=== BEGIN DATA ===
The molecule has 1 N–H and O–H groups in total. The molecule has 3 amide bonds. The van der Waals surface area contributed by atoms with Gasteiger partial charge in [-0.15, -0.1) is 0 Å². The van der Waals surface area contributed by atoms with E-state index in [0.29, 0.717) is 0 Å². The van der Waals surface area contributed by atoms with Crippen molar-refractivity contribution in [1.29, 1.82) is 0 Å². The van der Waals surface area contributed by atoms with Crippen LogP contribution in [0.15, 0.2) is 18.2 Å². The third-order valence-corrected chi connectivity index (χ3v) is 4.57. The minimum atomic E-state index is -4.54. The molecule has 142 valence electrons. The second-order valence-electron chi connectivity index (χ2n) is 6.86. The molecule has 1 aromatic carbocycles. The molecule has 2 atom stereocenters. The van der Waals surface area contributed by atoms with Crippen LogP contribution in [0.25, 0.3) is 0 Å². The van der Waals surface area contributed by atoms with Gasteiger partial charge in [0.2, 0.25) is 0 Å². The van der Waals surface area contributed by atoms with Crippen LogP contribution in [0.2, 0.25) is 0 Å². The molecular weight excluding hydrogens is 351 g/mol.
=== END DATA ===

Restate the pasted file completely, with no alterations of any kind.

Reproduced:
The molecule has 1 N–H and O–H groups in total. The molecule has 3 amide bonds. The van der Waals surface area contributed by atoms with Gasteiger partial charge in [-0.15, -0.1) is 0 Å². The van der Waals surface area contributed by atoms with E-state index in [0.29, 0.717) is 0 Å². The van der Waals surface area contributed by atoms with Crippen molar-refractivity contribution in [1.29, 1.82) is 0 Å². The van der Waals surface area contributed by atoms with Crippen LogP contribution in [0.15, 0.2) is 18.2 Å². The third-order valence-corrected chi connectivity index (χ3v) is 4.57. The minimum atomic E-state index is -4.54. The molecule has 142 valence electrons. The second-order valence-electron chi connectivity index (χ2n) is 6.86. The molecule has 1 aromatic carbocycles. The molecule has 2 atom stereocenters. The van der Waals surface area contributed by atoms with Crippen LogP contribution in [0.25, 0.3) is 0 Å². The van der Waals surface area contributed by atoms with Gasteiger partial charge in [0.2, 0.25) is 0 Å². The van der Waals surface area contributed by atoms with Crippen LogP contribution in [0.2, 0.25) is 0 Å². The molecular weight excluding hydrogens is 351 g/mol.